SpaceX’s first orbital Starship launch “highly likely” in Q1 2023
SpaceX’s first Orbital Launch Mount (OLM) Starship appears to have passed a busy week of stress tests, paving the way for the company to transport a completed Super Heavy booster to the pad.
Using the same launch pad, that Starship booster is expected to attempt to complete some of the most dangerous and challenging tests SpaceX has ever conducted at its Starbase rocket development facilities. The timetable for that testing is unclear, but after an extremely extended qualification test period, the Super Heavy Booster 7 (B7) may soon undergo a full static fire test of all 33 of its Raptor 2 engines. Either before or after that crucial test, SpaceX is also expected to install Ship 24 (S24) atop Super Heavy B7 for the Starship’s first “wet suit test.”
Ultimately, if this test produces the results SpaceX wants to see, CEO Elon Musk says Starship could attempt its first orbital launch in late February or March 2023.
We have a real hit at the end of February. Attempting to launch in March seems very likely.
— Elon Musk (@elonmusk) January 8, 2023 Booster 7
The Super Heavy B7 first left SpaceX’s Starbase factory in March 2022 and has been in a constant flow of testing, repairs, upgrades and more testing in the nine months since. The 69-meter-long (~225 ft), 9-meter-wide (~30 ft) steel rocket was severely damaged at least twice in April and July, requiring several weeks of substantial repairs. But neither example permanently damaged the Starship booster, and testing of Booster 7 has been cautious but mostly successful since the rocket’s last close call.
Since its return to OLS in early August, the Super Heavy B7 has completed six static fire tests of anywhere from one to fourteen of its 33 Raptor engines. It almost certainly dethroned the Falcon Heavy to become the most powerful rocket SpaceX has ever tested. And on January 8, 2023, SpaceX returned the rocket to the Orbital Launch Site of Starbase (OLS) for the seventh time. According to statements made by CEO Elon Musk and a presentation by a NASA official, the last major independent test between Booster 7 and flight readiness is a full static fire with 33 engines. Together, the B7’s 33 Raptor 2 engines can produce up to 7,600 tons (16.7 million lbf) of thrust at sea level, making Starship the most powerful rocket stage in the history of spaceflight.
Booster 7 completed an 11-Raptor long duration static fire for the last time. (SpaceX) Ship 24
The path of the Starship S24 prototype has been a little less rocky. The ship needs some less obvious repairs, especially right after her first tests in May 2022. As of August 2022, Ship 24 has completed three static fire tests – all apparently successful. Most importantly, one of those tests ignited all six of the S24’s Raptor engines, potentially qualifying it for an orbital launch attempt. Recently, SpaceX completed a series of mysterious repairs, replaced and flashed one of S24’s engines, and removed the Starship from its test stand.
With Booster 7 now awaiting installation on Starbase’s orbital launch assembly and Ship 24 almost simultaneously removed from the test stand, it appears that SpaceX may attempt another test before the Super Heavy’s full static fire. Instead, SpaceX could begin by assembling Ship 24 and Booster 7 and conducting a full wet-dress (WDR) test before shifting focus to Booster 7’s more dangerous static fire.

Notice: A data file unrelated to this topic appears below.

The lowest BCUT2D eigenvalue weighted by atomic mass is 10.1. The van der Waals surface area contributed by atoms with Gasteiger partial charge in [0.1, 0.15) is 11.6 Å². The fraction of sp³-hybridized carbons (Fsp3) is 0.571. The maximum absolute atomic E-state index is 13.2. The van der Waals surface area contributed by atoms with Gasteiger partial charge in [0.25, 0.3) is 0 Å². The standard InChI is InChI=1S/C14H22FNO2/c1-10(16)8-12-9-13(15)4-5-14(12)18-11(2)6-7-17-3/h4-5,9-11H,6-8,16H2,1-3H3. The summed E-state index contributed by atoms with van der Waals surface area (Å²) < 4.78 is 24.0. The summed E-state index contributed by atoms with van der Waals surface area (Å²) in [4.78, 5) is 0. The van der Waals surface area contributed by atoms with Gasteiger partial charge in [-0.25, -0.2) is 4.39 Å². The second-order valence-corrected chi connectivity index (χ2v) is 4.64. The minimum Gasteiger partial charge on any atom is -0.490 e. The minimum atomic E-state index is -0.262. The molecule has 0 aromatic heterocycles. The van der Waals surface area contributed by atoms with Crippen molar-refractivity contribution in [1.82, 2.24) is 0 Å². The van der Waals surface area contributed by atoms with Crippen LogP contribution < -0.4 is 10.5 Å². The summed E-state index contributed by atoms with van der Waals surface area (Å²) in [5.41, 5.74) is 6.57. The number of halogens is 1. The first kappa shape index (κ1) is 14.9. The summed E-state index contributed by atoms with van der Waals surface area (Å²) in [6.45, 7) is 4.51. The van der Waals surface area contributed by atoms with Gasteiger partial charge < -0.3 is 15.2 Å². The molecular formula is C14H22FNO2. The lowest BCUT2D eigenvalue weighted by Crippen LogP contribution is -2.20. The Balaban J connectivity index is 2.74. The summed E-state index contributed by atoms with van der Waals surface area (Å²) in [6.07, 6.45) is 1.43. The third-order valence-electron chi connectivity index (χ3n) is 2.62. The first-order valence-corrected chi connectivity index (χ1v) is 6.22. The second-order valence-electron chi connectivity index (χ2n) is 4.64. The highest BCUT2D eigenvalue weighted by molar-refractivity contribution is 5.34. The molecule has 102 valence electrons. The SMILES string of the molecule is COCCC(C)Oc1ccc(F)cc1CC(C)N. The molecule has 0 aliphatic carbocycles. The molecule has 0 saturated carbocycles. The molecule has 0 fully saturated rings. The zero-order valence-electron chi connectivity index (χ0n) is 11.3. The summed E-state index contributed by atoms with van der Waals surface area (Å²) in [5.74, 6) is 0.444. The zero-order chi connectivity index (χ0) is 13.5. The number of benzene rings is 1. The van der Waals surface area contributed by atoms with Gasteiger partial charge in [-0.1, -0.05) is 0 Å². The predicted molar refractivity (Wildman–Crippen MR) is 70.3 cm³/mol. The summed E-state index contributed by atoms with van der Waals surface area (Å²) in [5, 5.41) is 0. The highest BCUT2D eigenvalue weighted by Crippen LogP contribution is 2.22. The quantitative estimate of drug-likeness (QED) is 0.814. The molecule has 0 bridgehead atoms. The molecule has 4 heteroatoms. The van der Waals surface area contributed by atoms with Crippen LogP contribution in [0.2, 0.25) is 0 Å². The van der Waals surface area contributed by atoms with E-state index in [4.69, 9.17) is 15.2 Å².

A wet dressing test is a routine test performed prior to a missile launch and is generally designed to simulate every aspect of the launch except engine ignition and liftoff. Crucially, this involves filling the rocket completely with propellant and passing all the checks that the same rocket would have to go through to be cleared for launch. For Starship, the largest rocket ever built, a full propellant load means filling both stages with an incredible ~5,000 tons of liquid oxygen and liquid methane propellants. SpaceX also needs to fill the rocket fast enough to keep its propellant super-cool, which increases its density and overall performance.
Amplifier 7 now returns to the high bay for stability improvements and amplifier 8 is moved to the block for testing.
The next big test is probably the full wet suit test, then 33 firing the engine in a few weeks.
— Elon Musk (@elonmusk) September 19, 2022
The first full WDR will thus test the Starbase launch equipment as much as Booster 7 and Ship 24. SpaceX has performed several Starship WDRs, but not with Ship 24. Also, it has never fully filled a Super Heavy booster with true thrusters, let alone both phases at once. Issues are likely to emerge as SpaceX pushes the envelope, likely requiring multiple efforts.
In the spirit of caution, SpaceX has even taken the unusual step of stress-testing the Starship’s orbital launch assembly with a custom gyro. In the first week of 2023, SpaceX used that tool to load pairs of 20 OLM hold-down pods with hundreds of tons of ballast, ensuring they could handle the sheer weight of a fully fueled Starship. The Super Heavy B4 and B7 validation tests likely subjected the OLM to 2000+ tons of force, but a complete Starship will weigh more than double the maximum weight the OLM has experienced to date.
Much risk remains, and SpaceX is trading speed cautiously, but this extra-cautious step is likely to reduce the risk of the launch assembly structure failing during wet suit and static fire testing. According to Musk, SpaceX has a “real shot” at preparing Starship for an orbital launch attempt “at the end of February.” However, Musk also hinted that a static fire with WDR and 33 engines would “probably” end “within a few weeks” in September 2022. What is clear is that SpaceX is more committed than ever to avoid a catastrophic failure during the Starship’s first orbital launch attempt.
Elon Musk: First orbital launch of SpaceX’s Starship ‘very likely’ in Q1 2023